By Hillel Aron
By Joseph Tsidulko
By Patrick Range McDonald
By David Futch
By Hillel Aron
By Dennis Romero
By Jill Stewart
By Dennis Romero
The problem here is that these are precisely the programs that unions have been championing, and business has been opposing, for years. Do Friedman, Miller et al. really think that small-business lobbies will kick in for a living wage if the UAW agrees to more trade deals? (The enlightened burghers of Santa Monica seem perfectly content to spend all of eternity in hell just to defeat an extension of the living wage.) The Republican Party of George W. Bush wants to privatize the risk of investing for one’s retirement. In the early ’90s, the business-oriented DLC opposed a hike in the minimum wage; in the year 2000, a number of business-oriented congressional New Democrats oppose their party leaders’ proposal to make prescription drugs more affordable for seniors. And the one proposal for which labor might in theory be willing to swap some of its trade positions — a bill that would make it easier for workers to form unions without fear of retaliation — has failed to win the support of a single business leader during the 20-plus years it’s been kicking around. In short, the forces that promote laissez faire abroad also promote it at home.
Time was when the Democratic Party itself was the vehicle where business and labor worked out their compromises — but that time passed around 25 years ago. The New Deal Order, in which growth was more or less equitable and unions coexisted with regulated industries, has given way to a globalized economy where growth, and contractions, are explosive and utterly inequitable. There isn’t even a table that business and labor could repair to if they wanted to — some agency of global government that could make a social compact into a binding reality. And the clash between business and labor within the Democratic Party — a clash that was largely in abeyance so long as the Newtsters were gnawing at the very foundations of civilization — clearly has not gone away. That is one meaning of last week’s China vote.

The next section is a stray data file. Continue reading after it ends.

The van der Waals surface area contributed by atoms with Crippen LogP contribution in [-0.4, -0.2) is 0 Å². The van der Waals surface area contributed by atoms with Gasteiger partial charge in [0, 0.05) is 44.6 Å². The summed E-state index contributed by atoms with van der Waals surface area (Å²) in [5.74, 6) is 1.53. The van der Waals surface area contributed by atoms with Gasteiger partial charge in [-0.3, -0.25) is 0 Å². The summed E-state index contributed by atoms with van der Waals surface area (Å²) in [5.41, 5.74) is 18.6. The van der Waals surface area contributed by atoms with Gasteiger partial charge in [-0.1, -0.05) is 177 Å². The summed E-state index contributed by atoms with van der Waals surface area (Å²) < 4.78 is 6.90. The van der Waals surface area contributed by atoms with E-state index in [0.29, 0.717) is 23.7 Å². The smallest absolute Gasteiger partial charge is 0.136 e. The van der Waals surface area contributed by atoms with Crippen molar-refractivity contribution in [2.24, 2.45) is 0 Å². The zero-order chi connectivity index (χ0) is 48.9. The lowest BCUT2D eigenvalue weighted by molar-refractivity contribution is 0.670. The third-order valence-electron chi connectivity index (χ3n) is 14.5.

But there’s another meaning, too, which suggests that there’s nothing remotely rear-guard about the unions’ opposition to the deal that Congress enacted. If we compare the debate on this proposal to the 1993 debate on NAFTA, it’s clear that the terms of debate have shifted in the direction of the unions. Suddenly, free trade is no longer an end in itself. Instead, it has become a given that the emerging global economy should promote human rights and worker rights and environmental standards. The deal’s proponents argued that increasing the presence of American business and dollars in China would somehow make all that come to pass — a refutable presumption, but one that raises the bar for future trade deals.
If labor really were arguing for protectionism, this sea change in the terms of discussion would never have occurred. In fact, from the 1997 fight against fast-track to the battle in Seattle last November, to the A-16 demonstrations in Washington this April, to the China vote last week, America’s presumably protectionist unions have made the case for globalizing the New Deal Order. Which, in a better world, would unify the Democrats like nothing since Newt Gingrich.